The development team of Unreal Tournament was around 16 people.[11] Most of them already worked on Unreal, but Epic hired multiple new developers to reinforce the team working on the project. Brandon Reinhart for instance, joined Epic in August 1998 to help with the development of patches for Unreal and Unreal Tournament. In December 1998, Brandon and James Schmalz discovered a mod of Unreal, named UBrowser, which had a new GUI of navigation for network games. They decided to show it to James Schmalz, the lead designer at Digital Extremes, who decided to hire Jack Porter, the mod's author. He quickly took his steps with the team and implemented his new interface into Unreal Tournament.[12]

During the game's development, the team lacked artists. Shane Caudle and the artists at Digital Extremes couldn't make enough new textures because of the amount of diversity in characters and maps. Epic hired independent artists, Steve Garofalo and John Mueller, to reinforce the team. This was shown to be rather inefficient, and so the developers were limited to a small amount of textures.[13]

Music[edit]

31 second sample from the Main Menu theme of Unreal Tournament, written by Alexander Brandon.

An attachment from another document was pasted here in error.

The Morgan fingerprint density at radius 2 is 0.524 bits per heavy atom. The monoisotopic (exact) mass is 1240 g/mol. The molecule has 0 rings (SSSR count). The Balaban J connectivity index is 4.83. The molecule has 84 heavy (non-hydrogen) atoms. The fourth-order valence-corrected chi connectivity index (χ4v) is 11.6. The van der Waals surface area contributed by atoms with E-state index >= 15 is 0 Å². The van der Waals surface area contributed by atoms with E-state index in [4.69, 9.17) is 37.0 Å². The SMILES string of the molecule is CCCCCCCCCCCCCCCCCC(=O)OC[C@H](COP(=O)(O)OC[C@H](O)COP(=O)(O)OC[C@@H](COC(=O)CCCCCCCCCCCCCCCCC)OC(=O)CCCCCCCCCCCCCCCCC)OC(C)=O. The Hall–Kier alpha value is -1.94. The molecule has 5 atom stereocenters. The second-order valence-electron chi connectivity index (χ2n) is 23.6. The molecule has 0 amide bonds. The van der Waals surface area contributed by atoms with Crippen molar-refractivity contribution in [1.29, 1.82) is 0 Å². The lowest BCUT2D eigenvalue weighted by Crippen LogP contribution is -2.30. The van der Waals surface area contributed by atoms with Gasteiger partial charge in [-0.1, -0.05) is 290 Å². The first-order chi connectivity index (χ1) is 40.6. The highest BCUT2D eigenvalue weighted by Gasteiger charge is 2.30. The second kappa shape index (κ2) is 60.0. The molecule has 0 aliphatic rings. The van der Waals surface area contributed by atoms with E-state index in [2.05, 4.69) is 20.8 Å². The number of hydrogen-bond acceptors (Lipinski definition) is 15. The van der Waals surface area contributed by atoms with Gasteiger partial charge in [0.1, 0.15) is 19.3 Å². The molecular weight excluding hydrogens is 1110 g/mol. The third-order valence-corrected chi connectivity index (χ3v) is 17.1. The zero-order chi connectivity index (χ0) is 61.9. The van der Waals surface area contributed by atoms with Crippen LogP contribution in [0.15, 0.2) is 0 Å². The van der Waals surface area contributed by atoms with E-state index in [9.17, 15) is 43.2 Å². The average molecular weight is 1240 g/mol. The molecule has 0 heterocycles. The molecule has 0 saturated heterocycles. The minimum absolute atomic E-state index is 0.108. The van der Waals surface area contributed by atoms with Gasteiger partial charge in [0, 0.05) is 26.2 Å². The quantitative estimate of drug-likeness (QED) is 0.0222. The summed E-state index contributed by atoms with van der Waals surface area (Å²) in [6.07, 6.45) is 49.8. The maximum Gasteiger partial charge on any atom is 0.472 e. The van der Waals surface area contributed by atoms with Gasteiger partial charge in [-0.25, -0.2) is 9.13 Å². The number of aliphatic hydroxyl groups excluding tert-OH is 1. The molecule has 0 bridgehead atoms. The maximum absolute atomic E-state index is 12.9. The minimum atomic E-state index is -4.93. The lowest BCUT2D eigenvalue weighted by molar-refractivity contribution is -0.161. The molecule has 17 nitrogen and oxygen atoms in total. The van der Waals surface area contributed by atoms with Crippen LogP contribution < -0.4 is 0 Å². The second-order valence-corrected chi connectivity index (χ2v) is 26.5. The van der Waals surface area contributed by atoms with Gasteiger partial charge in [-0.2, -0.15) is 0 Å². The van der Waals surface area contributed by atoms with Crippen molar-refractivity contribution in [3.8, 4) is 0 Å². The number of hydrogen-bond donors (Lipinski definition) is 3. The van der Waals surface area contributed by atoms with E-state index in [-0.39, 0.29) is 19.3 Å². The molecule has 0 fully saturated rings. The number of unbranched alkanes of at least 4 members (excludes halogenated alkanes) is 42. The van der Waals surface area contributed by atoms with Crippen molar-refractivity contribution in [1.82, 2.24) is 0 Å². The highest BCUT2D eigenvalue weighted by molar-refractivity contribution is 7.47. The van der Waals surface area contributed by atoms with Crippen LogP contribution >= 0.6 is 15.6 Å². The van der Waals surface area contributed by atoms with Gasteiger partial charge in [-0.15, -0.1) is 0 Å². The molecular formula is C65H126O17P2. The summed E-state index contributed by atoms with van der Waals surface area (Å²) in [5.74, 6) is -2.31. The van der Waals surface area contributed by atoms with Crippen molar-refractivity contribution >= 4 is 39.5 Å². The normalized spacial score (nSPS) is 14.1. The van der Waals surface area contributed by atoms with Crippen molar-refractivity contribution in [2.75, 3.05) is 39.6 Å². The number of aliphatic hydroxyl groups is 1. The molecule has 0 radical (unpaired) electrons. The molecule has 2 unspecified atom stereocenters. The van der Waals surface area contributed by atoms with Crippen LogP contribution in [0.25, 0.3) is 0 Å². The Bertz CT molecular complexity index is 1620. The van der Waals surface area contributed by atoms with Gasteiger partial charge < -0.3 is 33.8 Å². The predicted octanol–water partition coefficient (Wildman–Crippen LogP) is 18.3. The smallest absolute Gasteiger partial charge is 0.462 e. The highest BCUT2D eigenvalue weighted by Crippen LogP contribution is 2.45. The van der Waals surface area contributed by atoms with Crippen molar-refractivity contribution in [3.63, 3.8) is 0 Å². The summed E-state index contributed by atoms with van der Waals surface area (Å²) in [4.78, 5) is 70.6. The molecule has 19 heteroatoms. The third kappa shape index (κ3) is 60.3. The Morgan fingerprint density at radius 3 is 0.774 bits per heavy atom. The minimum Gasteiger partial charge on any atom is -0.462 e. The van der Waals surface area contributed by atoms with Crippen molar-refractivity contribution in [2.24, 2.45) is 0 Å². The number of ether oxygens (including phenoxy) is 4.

Problems playing this file? See media help.

The soundtrack for the game was primarily written by Alexander "Siren" Brandon, Michiel "M.C.A." van den Bos, Andrew "Necros" Sega, and Dan "Basehead" Gardopée—the same music artists who wrote the Unreal soundtrack, although only Brandon and Van Den Bos received credited for it. The game (in contrast to Quake, which used CD audio) used tracker music, which resulted in a considerably good sound quality with very little size tradeoff.[citation needed] Game composer Frank Klepacki was impressed by Alexander Brandon's contributions to the soundtrack.[14]

Reception[edit]

Reception
Aggregate score
Aggregator Score
Metacritic PC: 92/100[15]
PS2: 77/100[16]
DC: 90/100[17]
Review scores
Publication Score
AllGame 4.5/5 stars[18]
CVG 9/10[19]
Eurogamer 10/10[20]
GamePro 4.5/5 stars[21]